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ADA Signs for Room Identification

ADA Signs for Room Identification

What rooms are legally required to have ADA signs?

The short answer: All permanent rooms and spaces are required to have ADA Signs.

If the function of a room is not likely to change, you are required to have an ADA sign identifying it. Most rooms fall under this designation. Specifically, ADA compliant signs are required to provide designations, labels, or names for interior rooms or spaces where the sign is not likely to change over time. Examples include interior signs labeling restroomsroom number signs, and room name signs. Tactile text descriptors are required for pictograms that are provided to label or identify a permanent room or space. Even if an ADA sign may not required, it's still a good idea.

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Room Identification ADA Compliance Signs Information

ADA compliance includes properly identifying the rooms in your buildings as part of making them accessible to everybody. ADA Sign Depot offers choices of color for the text and the base plate for both standard acrylic ADA room name signs, and stylish brushed aluminum ADA room name signs.

Signs that identify rooms and spaces are to be located adjacent to the door they identify so they can be located by persons who are functionally blind. For the most part, one sign is used by both tactile and visual readers, so there are compromises to assist tactile readers. However, it is possible to use two separate signs with the same information. Tactile room name signs require uppercase characters in sans serif typefaces. The characters can be from 5/8 inch to 2 inches high. The Braille must accompany the characters (below the characters) and must be Contracted Braille (formerly called Grade 2 Braille).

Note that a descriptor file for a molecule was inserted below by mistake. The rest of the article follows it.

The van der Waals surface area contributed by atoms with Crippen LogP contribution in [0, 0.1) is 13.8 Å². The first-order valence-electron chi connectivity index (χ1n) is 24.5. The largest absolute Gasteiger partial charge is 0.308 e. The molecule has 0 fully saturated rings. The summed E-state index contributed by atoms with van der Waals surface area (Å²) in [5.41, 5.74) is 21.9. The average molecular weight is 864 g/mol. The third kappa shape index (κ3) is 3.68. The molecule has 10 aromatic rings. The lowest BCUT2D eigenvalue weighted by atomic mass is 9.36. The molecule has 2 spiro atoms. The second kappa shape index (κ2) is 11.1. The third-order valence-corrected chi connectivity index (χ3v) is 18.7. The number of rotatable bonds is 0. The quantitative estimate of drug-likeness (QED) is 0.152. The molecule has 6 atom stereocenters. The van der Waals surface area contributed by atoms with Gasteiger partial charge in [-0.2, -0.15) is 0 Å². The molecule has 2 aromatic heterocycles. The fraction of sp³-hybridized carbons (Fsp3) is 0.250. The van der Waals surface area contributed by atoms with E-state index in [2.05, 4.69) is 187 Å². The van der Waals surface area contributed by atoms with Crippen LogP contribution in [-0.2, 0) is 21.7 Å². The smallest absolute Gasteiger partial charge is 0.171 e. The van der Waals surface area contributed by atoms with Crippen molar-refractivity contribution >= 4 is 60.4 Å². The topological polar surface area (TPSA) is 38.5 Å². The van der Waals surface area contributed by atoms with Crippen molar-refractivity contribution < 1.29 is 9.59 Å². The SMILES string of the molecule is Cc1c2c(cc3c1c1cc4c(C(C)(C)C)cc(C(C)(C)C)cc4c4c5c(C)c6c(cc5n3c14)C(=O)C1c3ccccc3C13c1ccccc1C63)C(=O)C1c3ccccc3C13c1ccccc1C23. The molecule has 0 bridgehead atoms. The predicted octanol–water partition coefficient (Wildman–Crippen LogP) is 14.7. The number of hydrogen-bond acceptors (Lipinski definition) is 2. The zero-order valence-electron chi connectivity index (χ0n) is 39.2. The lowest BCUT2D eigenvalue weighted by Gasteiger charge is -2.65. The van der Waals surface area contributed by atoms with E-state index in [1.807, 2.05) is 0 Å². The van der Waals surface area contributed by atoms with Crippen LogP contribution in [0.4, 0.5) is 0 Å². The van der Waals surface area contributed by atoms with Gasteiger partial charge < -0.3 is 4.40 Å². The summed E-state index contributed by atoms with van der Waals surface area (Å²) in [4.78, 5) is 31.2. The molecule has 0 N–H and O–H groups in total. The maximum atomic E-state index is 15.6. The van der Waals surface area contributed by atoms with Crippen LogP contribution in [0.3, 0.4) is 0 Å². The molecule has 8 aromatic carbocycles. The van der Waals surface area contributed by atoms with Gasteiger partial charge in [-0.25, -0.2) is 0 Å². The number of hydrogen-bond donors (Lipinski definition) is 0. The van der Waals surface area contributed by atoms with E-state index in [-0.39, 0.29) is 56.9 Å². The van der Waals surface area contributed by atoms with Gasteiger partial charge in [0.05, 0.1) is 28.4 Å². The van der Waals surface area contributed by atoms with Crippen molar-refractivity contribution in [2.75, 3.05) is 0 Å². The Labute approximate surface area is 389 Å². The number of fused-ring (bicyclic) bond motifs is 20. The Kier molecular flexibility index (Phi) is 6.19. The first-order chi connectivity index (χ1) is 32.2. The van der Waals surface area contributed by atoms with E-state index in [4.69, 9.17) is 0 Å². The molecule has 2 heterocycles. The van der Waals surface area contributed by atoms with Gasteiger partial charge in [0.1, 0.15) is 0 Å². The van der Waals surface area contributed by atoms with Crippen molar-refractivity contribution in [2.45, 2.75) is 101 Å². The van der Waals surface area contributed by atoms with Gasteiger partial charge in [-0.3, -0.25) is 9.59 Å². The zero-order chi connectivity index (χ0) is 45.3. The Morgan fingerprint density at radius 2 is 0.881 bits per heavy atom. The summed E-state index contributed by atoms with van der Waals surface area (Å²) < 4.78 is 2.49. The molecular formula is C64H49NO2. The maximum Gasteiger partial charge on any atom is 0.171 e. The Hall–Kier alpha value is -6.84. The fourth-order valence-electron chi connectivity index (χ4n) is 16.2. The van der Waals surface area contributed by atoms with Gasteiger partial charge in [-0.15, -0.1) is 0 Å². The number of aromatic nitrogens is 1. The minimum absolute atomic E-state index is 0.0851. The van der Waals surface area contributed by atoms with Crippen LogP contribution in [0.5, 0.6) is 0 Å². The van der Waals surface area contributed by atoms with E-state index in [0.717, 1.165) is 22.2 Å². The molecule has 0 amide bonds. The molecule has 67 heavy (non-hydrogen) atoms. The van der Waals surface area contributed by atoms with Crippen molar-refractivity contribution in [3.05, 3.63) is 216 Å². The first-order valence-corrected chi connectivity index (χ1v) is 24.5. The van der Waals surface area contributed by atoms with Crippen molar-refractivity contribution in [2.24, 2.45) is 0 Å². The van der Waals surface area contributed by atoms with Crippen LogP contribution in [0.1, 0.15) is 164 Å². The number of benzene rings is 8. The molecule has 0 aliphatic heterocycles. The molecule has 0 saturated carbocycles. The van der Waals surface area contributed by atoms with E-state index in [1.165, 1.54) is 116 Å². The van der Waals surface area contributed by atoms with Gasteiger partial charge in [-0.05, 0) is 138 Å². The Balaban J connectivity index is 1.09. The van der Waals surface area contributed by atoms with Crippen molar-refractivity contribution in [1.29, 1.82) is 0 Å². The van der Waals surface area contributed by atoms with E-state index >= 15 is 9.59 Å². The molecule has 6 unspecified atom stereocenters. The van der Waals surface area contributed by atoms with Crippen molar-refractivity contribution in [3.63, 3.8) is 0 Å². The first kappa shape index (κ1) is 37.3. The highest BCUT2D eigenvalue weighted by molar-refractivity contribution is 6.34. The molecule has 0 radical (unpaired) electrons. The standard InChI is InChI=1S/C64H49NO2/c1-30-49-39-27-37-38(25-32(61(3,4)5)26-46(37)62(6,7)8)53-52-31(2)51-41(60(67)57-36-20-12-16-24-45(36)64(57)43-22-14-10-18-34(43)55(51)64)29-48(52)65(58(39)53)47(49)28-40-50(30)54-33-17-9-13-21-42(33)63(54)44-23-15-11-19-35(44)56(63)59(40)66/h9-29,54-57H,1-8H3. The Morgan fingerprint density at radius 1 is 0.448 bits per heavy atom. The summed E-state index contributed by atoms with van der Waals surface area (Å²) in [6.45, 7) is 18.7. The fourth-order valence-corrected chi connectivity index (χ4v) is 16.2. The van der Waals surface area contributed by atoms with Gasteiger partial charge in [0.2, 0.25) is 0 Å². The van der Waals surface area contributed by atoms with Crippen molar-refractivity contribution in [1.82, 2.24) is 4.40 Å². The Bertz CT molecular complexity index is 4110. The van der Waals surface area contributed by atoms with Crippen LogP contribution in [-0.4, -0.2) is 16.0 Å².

Room number and room name signs are installed 48 inches minimum from the baseline of the lowest raised character and 60 inches maximum from the baseline of the highest raised character. If pictograms (symbols) are used to identify the space (example: restrooms with gender pictograms), they must be in a six inch high clear field and accompanied by a tactile character and Braille label below the field.

ADA Compliance Room Identification Signs from ADA Sign Depot

Section 216.2 of the ADA requires permanent interior rooms and spaces to have compliant signs showing the room's designations, labels, or names. This would include interior signs and labeling for restrooms, room numbers and floor numbers or letters, and room names. Tactile text descriptors are required for pictograms (symbols) that are provided to label or identify a permanent room or space. To be fully compliant each interior room name must be properly signed. Also, multi-story buildings are required to have a tactile sign next to each door inside a stairwell to identify the floor level, stair level and exit level. Some local fire codes have size requirements for these signs. We recommend you always check with your local accessibility and fire code authorities before ordering. Is your retail business meeting compliance laws? Click to view or download a U. S. government handbook on, ADA Compliance for Retail Businesses. Use this helpful 7-page PDF to learn what your retail business should be doing to meet ADA compliance, from your parking lot to your entrances, and throughout the rooms, aisles and restrooms inside your store. Protect your retail establishment from lawsuits, while increasing your new customers and repeat customers by making your retail business ADA compliant.

ADA Compliant Tactile Braille Room Identification Signage